I think this still frame taken from a 1080p video looks really good. There is no banding in the sky and each one of the leaves are rendered accurately. If you can achieve better image quality for an image like this then I would love to know how.
    Rez Tests00001.png
    1920 x 1080 - 4M
  • That looks very nice... I look forward to seeing your settings.

  • I'm not sure about finding maximum quality or maximum bitrate settings or stable settings. There are so many variables. My failed test with 20mm pancake might have been passed with FD 50mm. Maybe filters. Maybe film mode settings. Maybe different camera batch production. Maybe different scenes. Maybe how fast subject moves. Maybe how fast panning goes. Maybe different ISO.

    Having a guideline on how to test stuffs seems quite enough for now, and Chris explained it well here. Exact parameter settings may not be important. Having basic idea about how each parameter change would impact the overall image quality and system stability would be valuable.

    88Mbps GOP3 AQ3 didn't give me any error until I tested out my bush of death test. But what's the chance that I would run into such bush of death in real shooting? Zero... for me. So I might just keep the setting. Important thing is that I know drawback and trade-off. Then it becomes my working setting which might sound really selfish... but that's the way it is. There are too many variations.

    Each of us should learn how to play with the parameters. Then share the knowledge about patterns. I learned that higher GOP doesn't make it more stable. Lower bitrate doesn't make it more stable because other settings might demand higher bandwidth. Chris is saying that higher bitrate doesn't imply better image quality. We need more information like that which helps find one's working setting. Seriously... finding one's working setting shouldn't be like looking for a needle in a haystack.
  • Low-contrast static images are what I am most interested in improving. I have been using AQ4 only. I have found that 142mbps is reliable enough. I assumed 142mbps is better than 44mbps but I haven't been able to produce a test that shows any difference. I have played with frame buffer settings as well but haven't made any advances and I don't understand how they work in combination with everything else.

    What specifically can I do to test the the limits of image quality?
  • Just like that... you found a needle in a haystack. How do you know that 144Mbps gives better image quality than 44Mbps? How would you improve it without knowing how those parameters work? When we get next PTools, you'd need to find a needle in a haystack again...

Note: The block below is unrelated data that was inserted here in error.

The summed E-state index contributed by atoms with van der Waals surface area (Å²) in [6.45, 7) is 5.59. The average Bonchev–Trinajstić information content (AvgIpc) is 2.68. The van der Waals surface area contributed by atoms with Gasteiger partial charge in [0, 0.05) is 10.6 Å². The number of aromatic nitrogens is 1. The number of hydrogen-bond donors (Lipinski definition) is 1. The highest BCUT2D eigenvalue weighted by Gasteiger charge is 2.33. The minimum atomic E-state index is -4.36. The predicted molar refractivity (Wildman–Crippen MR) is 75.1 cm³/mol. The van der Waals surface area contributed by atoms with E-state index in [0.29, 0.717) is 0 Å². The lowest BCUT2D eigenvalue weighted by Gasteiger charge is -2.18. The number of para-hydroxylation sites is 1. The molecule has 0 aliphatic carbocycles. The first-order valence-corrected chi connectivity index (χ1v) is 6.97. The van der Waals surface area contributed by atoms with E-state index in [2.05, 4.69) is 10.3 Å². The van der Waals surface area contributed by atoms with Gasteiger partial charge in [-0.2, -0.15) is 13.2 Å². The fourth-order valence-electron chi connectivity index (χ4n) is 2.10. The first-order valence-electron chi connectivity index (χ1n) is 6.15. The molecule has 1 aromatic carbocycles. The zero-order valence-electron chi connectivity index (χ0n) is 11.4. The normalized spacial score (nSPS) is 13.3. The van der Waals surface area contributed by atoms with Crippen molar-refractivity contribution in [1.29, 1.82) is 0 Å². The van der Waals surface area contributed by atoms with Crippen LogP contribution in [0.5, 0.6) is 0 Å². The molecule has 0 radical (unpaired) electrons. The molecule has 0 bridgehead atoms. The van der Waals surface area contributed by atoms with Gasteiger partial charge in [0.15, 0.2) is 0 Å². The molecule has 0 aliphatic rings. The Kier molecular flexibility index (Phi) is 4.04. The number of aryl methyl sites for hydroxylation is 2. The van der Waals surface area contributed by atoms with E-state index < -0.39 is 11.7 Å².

Read @cbrandin's 1st post. Start over again.
  • @vvfmoron

    I found 142 mbps to be not reliable at all. Can you post some examples of how it is reliable? I get constant write failures for anything over about 70 mb/sec even with a class 10 card. Are you changing anything else?
  • @stonebat

    You can always set the Low settings to ones that are more reliable and the high settings to ones that give you good reliability with ultimate quality. Just switch back and forth as the need arises.
  • Good idea!
  • Great thread.

    I think my preferred settings would be maximum image quality while being totally stable on at least one type of card speed (even if very high). I think that was somewhat implicit in what you were after Chris?

    With the original gh1 hack, there were several star charts that people were using that was a good, fast, and reliable test of whether a patch would freeze or not. I think would be good if people also made use of this method as just one important test for *stability*. Maybe people already are. Where to get a good star chart?
  • Here are a few things I know for sure:

    The factory firmware image quality can be improved upon - this I tested under controlled circumstances.
    Raising the bitrate makes it possible to make other improvements.
    AQ doesn't do anything unless you have raised the bitrate.
    AQ settings improve image quality - the higher the number, the more improvement.
    There is a hard limit of 8 megabits (1 MB) per frame.
    Raising the buffer (FBx) and frame limit removes the 8 megabit limit.
    P and B frames do not improve upon I frames. This is by design to avoid detail pulsing.
    Therefore the first step to improving image quality is to maximize I frame quality.

    Here are a few things I strongly suspect:

    Now, if all you do is raise bitrate you are still stuck with 8 megabit I frames at best. Even the factory firmware can do about 6-7 megabits per I frame. So, where is the rest of the bandwidth going? Mostly to better encoding of motion. It's probably overdoing it and producing little, if any additional quality at very high bitrates.

    My current thinking is to set AQ to 4 - I think there is still plenty of bandwidth available for the motion encoding.

    Extreme bitrates have probably reached the point of diminishing returns by the time you reach 65-70M, maybe even before. This may not be true with short GOP. However the GOP 3 patches seem to produce a maximum I frame size well below 6 megabits - which isn't really very high. I've been able to get I frames of over 9 megabits with regular GOP settings - it doesn't sound like a big improvement, but it actually makes a significant difference in image quality - especially in lower parts of the frame.